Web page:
Preload event

It is a good idea to have such a preload event in your scenario if you are intending to use Lua for AI programming or customizing. The code of this event will most probably be moved out to a macro(except for the line that requires patrol.lua, since it is not necessary).

        code = <<
            H = wesnoth.require "lua/helper.lua"
            W = H.set_wml_action_metatable {}
            _ = wesnoth.textdomain "my-campaign" 
	    ai = {}
	    ca_counter = 0



The code attribute can be further expanded by any Lua code needed. For example, we can set up some global variables there or include additional code libraries("wesnoth.require("ai/lua/patrol.lua")" - includes code that handles patrolling of units).

Engine code

In the engine tag you should define functions that will handle evaluation and execution of your custom candidate actions and stages. You can also run some code that is intended to be run once in the beginning.
The definition of the [engine] tag should be place inside the [ai] tag.

    code= <<
        -- your engine code here


Once the engine has been set up, we can start adding stages to the configuration of our AI.
To add a stage we just use the [stage] tag.

        -- Code for stage execution here
        -- It is better to call predefined functions for the [engine] code, 
        -- than to define the functions here, to keep the structure of the stages clear

Candidate actions

(Version 1.11 and later only) In addition to the method described below, it is now also possible to use external candidate actions.

This is an example from the current version of the lua_ai arena. The stage with an id "ca_loop" is the RCA AI loop stage, as we can see from its name. Currently it has two candidate actions, both Lua backed.

                    evaluation="return (...):candidate_action_evaluation_hello()"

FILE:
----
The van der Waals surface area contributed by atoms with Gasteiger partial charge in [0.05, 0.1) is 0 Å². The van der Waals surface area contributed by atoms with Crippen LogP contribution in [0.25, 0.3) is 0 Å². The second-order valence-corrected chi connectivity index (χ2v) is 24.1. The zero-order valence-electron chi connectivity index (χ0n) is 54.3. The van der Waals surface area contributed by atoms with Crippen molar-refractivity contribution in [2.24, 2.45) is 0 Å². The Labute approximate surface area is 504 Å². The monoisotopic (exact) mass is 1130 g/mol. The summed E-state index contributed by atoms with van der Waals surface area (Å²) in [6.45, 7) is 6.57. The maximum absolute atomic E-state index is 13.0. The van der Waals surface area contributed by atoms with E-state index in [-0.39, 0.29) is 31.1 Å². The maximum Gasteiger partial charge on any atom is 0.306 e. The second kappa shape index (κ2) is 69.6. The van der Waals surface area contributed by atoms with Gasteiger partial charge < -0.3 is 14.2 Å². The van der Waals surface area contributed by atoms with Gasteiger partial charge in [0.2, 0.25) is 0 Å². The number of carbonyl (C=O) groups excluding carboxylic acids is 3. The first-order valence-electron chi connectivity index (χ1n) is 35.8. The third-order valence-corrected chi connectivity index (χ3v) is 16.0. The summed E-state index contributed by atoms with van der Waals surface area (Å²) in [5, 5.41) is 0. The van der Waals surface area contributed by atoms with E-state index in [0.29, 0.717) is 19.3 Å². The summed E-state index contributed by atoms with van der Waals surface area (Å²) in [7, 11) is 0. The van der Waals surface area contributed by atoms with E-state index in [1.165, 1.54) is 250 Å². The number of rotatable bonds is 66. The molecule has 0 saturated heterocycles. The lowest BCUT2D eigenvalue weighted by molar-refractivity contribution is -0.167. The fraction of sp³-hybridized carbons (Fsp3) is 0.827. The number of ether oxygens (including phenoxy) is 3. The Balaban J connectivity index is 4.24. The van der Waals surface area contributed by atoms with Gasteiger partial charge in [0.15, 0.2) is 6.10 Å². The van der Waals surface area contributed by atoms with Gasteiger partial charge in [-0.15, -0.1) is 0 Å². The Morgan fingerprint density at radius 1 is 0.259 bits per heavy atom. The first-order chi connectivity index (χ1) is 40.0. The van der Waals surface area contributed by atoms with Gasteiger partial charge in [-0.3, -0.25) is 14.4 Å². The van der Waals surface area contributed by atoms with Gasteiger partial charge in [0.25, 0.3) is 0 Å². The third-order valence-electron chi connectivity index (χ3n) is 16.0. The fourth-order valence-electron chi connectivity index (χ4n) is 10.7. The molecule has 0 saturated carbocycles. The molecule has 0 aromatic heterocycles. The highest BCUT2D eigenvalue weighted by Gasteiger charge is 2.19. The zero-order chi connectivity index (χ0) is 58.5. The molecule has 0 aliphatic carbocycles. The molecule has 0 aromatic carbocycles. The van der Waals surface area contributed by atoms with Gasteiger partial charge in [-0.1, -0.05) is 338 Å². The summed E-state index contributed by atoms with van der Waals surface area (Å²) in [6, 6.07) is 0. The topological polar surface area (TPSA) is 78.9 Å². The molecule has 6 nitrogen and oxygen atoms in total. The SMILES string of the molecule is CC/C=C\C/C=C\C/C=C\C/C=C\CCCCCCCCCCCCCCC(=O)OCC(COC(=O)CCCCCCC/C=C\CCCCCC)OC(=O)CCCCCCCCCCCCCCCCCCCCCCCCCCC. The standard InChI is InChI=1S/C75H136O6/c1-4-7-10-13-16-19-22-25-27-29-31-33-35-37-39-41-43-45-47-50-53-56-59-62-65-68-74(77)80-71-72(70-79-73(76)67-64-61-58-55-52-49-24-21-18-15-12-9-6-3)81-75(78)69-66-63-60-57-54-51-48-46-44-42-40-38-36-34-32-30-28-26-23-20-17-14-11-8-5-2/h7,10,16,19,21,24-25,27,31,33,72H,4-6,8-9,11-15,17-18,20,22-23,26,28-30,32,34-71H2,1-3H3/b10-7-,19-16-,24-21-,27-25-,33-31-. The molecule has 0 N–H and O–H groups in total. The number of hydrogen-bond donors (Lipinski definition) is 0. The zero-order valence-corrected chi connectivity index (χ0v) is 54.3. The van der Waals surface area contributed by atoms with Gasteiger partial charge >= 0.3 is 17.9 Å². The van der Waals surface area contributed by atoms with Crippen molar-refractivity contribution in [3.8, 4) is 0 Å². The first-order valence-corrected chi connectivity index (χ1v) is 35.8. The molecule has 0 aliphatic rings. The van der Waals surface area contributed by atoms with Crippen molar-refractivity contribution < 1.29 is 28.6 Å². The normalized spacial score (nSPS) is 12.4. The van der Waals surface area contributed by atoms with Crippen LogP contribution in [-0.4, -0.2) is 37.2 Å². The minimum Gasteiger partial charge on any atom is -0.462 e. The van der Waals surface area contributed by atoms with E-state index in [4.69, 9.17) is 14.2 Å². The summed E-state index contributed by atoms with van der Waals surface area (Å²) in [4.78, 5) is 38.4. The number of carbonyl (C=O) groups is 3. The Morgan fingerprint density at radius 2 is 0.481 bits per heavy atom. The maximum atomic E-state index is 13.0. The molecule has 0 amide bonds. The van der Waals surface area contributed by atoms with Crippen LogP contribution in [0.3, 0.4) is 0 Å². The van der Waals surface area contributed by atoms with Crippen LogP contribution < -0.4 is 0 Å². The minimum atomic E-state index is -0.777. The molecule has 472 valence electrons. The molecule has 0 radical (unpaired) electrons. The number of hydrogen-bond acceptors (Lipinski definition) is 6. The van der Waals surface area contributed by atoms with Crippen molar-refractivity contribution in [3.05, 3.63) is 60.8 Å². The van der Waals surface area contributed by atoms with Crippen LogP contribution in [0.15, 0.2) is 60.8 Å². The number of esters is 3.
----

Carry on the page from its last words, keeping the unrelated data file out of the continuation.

execution="local ai, cfg = ...; ai:candidate_action_execution_hello(cfg)"
                    evaluation="return (...):candidate_action_evaluation_hello2()"

Basically, we need to have an engine attribute, an evaluation and execution functions. The syntax (...):foo() means "call where eng is whatever the engine code returns". We can also add, remove, modify candidate actions on the fly, using wesnoth.wml_actions.modify_ai() functionality. Behavior(sticky) candidate actions use this approach.

Behavior(sticky) candidate actions

Sometimes we need a specific unit to do a specific action in our scenario, e.g. we want a scout unit to patrol between 3 places on the map, to provide us with visibility needed. In this case we can create a sticky candidate action that will tie itself to the unit, and remove itself when the unit has died. The syntax for defining a sticky candidate action is the following:

	name=side 2 turn 1
           evaluation="return patrol_eval_rark()"

Here the behavior CA is added to the configuration of the AI when the event triggers. Obviously this will happen when side 2 gets its first turn, but the event can be whatever needed. The definition is very similar to a simple candidate action, but here we also filter out a unit and state that we want the behavior to be sticky. If we don't, the action will not try to remove itself, when the unit gets killed, and this could cause errors.
Such CAs can also be added from inside other CA or stage code using wesnoth.wml_actions.add_ai_behavior(cfg) function.

Sticky candidate actions never execute more than once per turn. Therefore, if the action consists of a series of goals, the CA must evaluate and execute each goal as it is achieved within itself and not rely on being called multiple times.

Behavior function library